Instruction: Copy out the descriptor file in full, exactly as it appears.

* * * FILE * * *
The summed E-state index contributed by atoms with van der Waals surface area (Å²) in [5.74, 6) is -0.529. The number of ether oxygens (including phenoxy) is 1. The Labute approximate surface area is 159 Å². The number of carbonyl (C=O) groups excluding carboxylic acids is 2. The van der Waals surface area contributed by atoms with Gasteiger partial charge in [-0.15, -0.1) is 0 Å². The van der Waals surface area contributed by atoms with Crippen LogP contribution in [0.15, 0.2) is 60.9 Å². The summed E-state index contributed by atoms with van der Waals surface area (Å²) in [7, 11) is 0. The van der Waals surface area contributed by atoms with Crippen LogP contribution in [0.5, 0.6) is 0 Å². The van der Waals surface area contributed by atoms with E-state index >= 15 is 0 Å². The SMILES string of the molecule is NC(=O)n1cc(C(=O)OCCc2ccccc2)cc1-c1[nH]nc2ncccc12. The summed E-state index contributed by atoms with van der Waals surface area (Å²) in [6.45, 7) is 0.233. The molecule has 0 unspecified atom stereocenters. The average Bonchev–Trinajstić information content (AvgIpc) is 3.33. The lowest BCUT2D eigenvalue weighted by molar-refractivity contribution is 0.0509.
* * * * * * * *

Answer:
The summed E-state index contributed by atoms with van der Waals surface area (Å²) in [5.74, 6) is -0.529. The number of ether oxygens (including phenoxy) is 1. The Labute approximate surface area is 159 Å². The number of carbonyl (C=O) groups excluding carboxylic acids is 2. The van der Waals surface area contributed by atoms with Gasteiger partial charge in [-0.15, -0.1) is 0 Å². The van der Waals surface area contributed by atoms with Crippen LogP contribution in [0.15, 0.2) is 60.9 Å². The summed E-state index contributed by atoms with van der Waals surface area (Å²) in [7, 11) is 0. The van der Waals surface area contributed by atoms with Crippen LogP contribution in [0.5, 0.6) is 0 Å². The van der Waals surface area contributed by atoms with E-state index >= 15 is 0 Å². The SMILES string of the molecule is NC(=O)n1cc(C(=O)OCCc2ccccc2)cc1-c1[nH]nc2ncccc12. The summed E-state index contributed by atoms with van der Waals surface area (Å²) in [6.45, 7) is 0.233. The molecule has 0 unspecified atom stereocenters. The average Bonchev–Trinajstić information content (AvgIpc) is 3.33. The lowest BCUT2D eigenvalue weighted by molar-refractivity contribution is 0.0509.